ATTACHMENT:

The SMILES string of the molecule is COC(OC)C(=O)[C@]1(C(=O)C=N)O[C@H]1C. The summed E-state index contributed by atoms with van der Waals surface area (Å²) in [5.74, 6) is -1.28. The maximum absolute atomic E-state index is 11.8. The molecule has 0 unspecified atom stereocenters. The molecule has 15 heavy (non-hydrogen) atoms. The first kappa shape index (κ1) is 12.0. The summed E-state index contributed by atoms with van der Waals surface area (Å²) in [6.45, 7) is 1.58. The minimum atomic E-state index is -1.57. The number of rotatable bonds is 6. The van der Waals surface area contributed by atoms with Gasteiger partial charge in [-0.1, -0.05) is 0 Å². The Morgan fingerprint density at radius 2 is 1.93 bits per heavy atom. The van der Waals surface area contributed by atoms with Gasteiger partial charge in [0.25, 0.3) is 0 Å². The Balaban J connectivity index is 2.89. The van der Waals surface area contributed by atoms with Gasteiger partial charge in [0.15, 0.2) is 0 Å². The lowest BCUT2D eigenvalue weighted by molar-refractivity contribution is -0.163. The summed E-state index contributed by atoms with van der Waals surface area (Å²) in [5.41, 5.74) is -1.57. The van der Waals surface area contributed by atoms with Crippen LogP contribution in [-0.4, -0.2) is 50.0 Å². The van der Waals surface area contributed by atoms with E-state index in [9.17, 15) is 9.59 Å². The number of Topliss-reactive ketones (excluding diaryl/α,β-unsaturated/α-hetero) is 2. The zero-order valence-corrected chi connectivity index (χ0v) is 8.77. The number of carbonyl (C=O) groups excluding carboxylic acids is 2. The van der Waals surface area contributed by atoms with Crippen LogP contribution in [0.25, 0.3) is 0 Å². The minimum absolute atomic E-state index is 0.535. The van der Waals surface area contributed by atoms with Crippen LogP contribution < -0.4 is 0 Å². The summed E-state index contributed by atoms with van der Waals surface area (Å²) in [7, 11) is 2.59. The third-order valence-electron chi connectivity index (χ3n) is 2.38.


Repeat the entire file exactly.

The SMILES string of the molecule is COC(OC)C(=O)[C@]1(C(=O)C=N)O[C@H]1C. The summed E-state index contributed by atoms with van der Waals surface area (Å²) in [5.74, 6) is -1.28. The maximum absolute atomic E-state index is 11.8. The molecule has 0 unspecified atom stereocenters. The molecule has 15 heavy (non-hydrogen) atoms. The first kappa shape index (κ1) is 12.0. The summed E-state index contributed by atoms with van der Waals surface area (Å²) in [6.45, 7) is 1.58. The minimum atomic E-state index is -1.57. The number of rotatable bonds is 6. The van der Waals surface area contributed by atoms with Gasteiger partial charge in [-0.1, -0.05) is 0 Å². The Morgan fingerprint density at radius 2 is 1.93 bits per heavy atom. The van der Waals surface area contributed by atoms with Gasteiger partial charge in [0.25, 0.3) is 0 Å². The Balaban J connectivity index is 2.89. The van der Waals surface area contributed by atoms with Gasteiger partial charge in [0.15, 0.2) is 0 Å². The lowest BCUT2D eigenvalue weighted by molar-refractivity contribution is -0.163. The summed E-state index contributed by atoms with van der Waals surface area (Å²) in [5.41, 5.74) is -1.57. The van der Waals surface area contributed by atoms with Crippen LogP contribution in [-0.4, -0.2) is 50.0 Å². The van der Waals surface area contributed by atoms with E-state index in [9.17, 15) is 9.59 Å². The number of Topliss-reactive ketones (excluding diaryl/α,β-unsaturated/α-hetero) is 2. The zero-order valence-corrected chi connectivity index (χ0v) is 8.77. The number of carbonyl (C=O) groups excluding carboxylic acids is 2. The van der Waals surface area contributed by atoms with Crippen LogP contribution in [0.25, 0.3) is 0 Å². The minimum absolute atomic E-state index is 0.535. The van der Waals surface area contributed by atoms with Crippen LogP contribution < -0.4 is 0 Å². The summed E-state index contributed by atoms with van der Waals surface area (Å²) in [7, 11) is 2.59. The third-order valence-electron chi connectivity index (χ3n) is 2.38.